Moorland Group:Altarnon, Davidstow, Laneast and St Clether


    A very warm Welcome to the website of 


    of parishes

    situated on the

     northeastern edge of Bodmin Moor

    in Cornwall









    Parish Priest: Reverend Deryn Roberts

    01566 880081






    Rectory Ramblings


    I know you think you understand what you thought I said but I'm not sure you realize that what you heard is not what I meant” - Alan Greenspan KBE, a retired American economist.

    Communication is an amazing gift, used to one degree or another by all members of the animal kingdom, from the tiniest insect to the biggest mammal, whether they inhabit land, air or water.

    There is a vast, rich and varied range of methods used to communicate between members of the same species. We humans are no exception. Most of our communication, about ninety-three percent, is through non-verbal, subconscious, body language – facial expression, posture, eye-contact (or none) – as well as other, more subtle ways – the tone of our voice, hand signals, gestures.

    Yet we pride ourselves on our use of that mere seven percent which is verbal, i.e. language – that sophisticated combination of sounds we call words, which differs from country to country and within different regions of countries.

    We know that communication over the airwaves – radio, television, mobile phones, etc. – relies on a transmitter at one end and a receiver at the other. If either is missing, or develops a fault, the message is either lost or becomes so corrupted it’s impossible to understand, and makes no sense at all.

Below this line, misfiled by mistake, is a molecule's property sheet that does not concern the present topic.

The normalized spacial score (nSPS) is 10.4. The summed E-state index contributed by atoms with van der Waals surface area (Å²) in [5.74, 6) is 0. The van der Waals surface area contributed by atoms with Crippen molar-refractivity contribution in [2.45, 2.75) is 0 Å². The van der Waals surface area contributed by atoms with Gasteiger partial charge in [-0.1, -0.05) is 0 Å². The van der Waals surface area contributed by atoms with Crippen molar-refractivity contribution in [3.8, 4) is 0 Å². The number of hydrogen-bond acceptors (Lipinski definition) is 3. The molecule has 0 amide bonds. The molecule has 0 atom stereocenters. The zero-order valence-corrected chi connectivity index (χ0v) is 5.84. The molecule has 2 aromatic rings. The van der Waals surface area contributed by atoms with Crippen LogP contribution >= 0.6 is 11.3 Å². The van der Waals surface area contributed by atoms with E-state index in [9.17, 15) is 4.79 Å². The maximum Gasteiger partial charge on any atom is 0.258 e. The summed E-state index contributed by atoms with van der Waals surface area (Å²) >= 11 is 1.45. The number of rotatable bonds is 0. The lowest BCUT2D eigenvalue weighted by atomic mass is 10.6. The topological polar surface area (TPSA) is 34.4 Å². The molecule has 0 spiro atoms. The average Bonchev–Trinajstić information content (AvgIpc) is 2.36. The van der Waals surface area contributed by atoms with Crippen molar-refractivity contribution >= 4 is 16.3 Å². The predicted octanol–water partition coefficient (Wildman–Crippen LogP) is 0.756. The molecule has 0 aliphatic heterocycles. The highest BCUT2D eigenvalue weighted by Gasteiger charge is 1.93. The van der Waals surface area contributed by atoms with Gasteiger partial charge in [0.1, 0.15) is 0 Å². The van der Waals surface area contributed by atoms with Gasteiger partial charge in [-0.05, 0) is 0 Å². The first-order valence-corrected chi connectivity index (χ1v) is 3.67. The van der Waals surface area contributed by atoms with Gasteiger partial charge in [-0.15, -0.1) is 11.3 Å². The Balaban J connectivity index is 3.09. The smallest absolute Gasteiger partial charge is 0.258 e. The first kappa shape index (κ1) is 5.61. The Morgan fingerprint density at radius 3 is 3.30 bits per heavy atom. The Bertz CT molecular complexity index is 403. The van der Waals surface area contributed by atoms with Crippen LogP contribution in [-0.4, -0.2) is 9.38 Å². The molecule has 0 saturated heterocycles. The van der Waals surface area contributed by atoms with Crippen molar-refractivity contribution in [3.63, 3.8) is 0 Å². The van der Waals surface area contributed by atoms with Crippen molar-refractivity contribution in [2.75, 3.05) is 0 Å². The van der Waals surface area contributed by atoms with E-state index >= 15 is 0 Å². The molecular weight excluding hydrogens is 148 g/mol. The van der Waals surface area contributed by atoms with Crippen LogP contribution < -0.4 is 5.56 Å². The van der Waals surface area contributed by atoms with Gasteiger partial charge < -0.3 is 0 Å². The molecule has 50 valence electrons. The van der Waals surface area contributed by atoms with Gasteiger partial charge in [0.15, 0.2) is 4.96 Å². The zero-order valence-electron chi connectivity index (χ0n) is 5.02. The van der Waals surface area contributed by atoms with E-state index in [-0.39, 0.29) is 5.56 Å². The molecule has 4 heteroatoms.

The same applies to human, verbal communication – except that both “transmitters” and “receivers” are the product of a whole host of particular individual factors such as life experience, age, gender, ethnicity, political affiliation, current emotional status, etc., etc. So the speaker – as in my opening quotation – thinks they are saying one thing, but the listener(s) may hear something completely different.

    Take the game of ‘Chinese Whispers’, for example. There’s a story, possibly apocryphal, of an army message (in the days before radio communication) which started out as “Send reinforcements, we’re going to advance”, but by the time it arrived at HQ it had become “Send three-and-four-pence, we’re going to a dance”.

    The big disadvantage of words, of course, is that they only have the meanings people give them. So, if the people with whom you’re communicating have a definition in their minds that is different from your definition or the one in the dictionary, misunderstanding and confusion are highly likely.

    Jesus was a communicator par excellence, second to none. He had the gift of knowing exactly where his audience was coming from, whether Jew or non-Jew, rich or poor, master or slave, approved by society or rejected and outcast. He could speak clearly and directly into their individual situations and circumstances or, if he chose, be deliberately obscure, so that they were forced to question and to think about the things he was saying and teaching.

    We, on the other hand, are not quite as gifted, so we need to be careful of what we say and how we say it – but not be surprised if our hearer(s) understand something completely different to what we really meant!!


    Your priest and friend,

    Revd Deryn Roberts


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